The Voter Outlook Index asks a representative sample of respondents throughout the state of Washington whether they expect things to get better or worse over the next few years for the country, the state, their community and their household. The results are combined into a single score with a range of +8 to –8. This month’s index score is 0.11, nearly a full point below the reading in December.
The trend in voter optimism has been downward since a peak in 2014 (1.94), the index having lost nearly two points (1.83) in the past six years. So we were not in a good mood even before COVID-19 arrived. Still, it’s somewhat surprising is that the index didn’t drop further, given the pandemic.
Voter outlook differed by region: It was highest in Eastern Washington (0.51), while it was the lowest it has ever been (–0.49) in the north Puget Sound counties (Snohomish to Whatcom), and the lowest it has been in King County since 1993 (–0.08).
Unsurprisingly, there were also differences by party identification. Generally speaking, while far from declaring morning in America, Republicans were more optimistic than Democrats. Republicans’ overall index score was +0.53 to the Democrats’ –0.9.
Looking at the “net scores” — the percentage who said “better” minus the percentage who said “worse” — Republicans scored were higher than Democrats’ for the country (+23% vs. –31%); for their community (+19% vs, +4%) and for their own households (+38% vs. +26%). Republicans were less optimistic about the state (–16%), although Democrats were evenly split (47% said “better”; 47% said “worse”).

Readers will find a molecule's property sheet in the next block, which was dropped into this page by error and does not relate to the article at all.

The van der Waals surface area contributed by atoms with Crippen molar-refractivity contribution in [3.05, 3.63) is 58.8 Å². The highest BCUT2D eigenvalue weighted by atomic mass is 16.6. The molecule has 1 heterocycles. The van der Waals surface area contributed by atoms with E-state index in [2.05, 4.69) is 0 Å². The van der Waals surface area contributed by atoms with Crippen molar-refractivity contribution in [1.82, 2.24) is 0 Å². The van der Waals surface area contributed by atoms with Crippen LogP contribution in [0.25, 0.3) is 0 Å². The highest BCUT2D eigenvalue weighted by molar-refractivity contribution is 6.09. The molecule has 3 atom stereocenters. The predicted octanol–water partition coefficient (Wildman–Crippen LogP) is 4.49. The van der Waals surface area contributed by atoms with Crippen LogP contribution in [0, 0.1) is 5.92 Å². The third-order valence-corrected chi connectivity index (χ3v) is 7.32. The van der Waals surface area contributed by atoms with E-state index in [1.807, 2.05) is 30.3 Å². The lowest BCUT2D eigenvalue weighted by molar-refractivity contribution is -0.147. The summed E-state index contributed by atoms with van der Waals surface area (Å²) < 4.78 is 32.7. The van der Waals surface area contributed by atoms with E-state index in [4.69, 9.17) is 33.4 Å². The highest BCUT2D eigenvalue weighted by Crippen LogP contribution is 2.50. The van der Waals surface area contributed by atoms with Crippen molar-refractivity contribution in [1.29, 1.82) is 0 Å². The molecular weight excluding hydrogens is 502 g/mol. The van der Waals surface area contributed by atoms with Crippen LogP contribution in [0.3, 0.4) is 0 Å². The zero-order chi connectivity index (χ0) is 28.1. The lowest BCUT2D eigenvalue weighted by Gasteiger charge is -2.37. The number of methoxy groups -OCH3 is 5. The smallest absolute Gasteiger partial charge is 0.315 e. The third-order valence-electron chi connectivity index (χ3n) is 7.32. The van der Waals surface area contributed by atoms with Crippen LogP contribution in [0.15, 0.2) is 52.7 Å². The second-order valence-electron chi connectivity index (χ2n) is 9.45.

Coinciding with this decline in overall voter optimism has been an increase — more like a rebalancing — of Republican Party identification over the past year. We don’t register by party in Washington so party identification is more like an attitude than a fixed characteristic. It provides an indicator of where a voter’s default political position is.
Since 1992, we have regularly asked voters how they would register if they did have to register by party. Democrats have registered as high as 46% and as low as 24%; Republicans have ranged from 41% to 18%.
A year ago, party identification was at 41% Democrats and 21% Republicans — the widest gap in the 28 years of this poll. Since then, the gap has narrowed in three subsequent polls to 11 points, which is just above the 10-year average of 10 points. The gap was narrowed by Republican identification gaining 8 points while Democrats lost 1 point. The 29% who identified as Republicans in this poll is the highest percentage since February 2012.
The question is, why has Republican identification increased and why are those who identify as Republicans generally more optimistic than the Democrats? Don’t they know a “Blue Tsunami” is supposed to be coming to wash them away? These data don’t suggest answers, but they pose a fascinating question. We’ll be watching.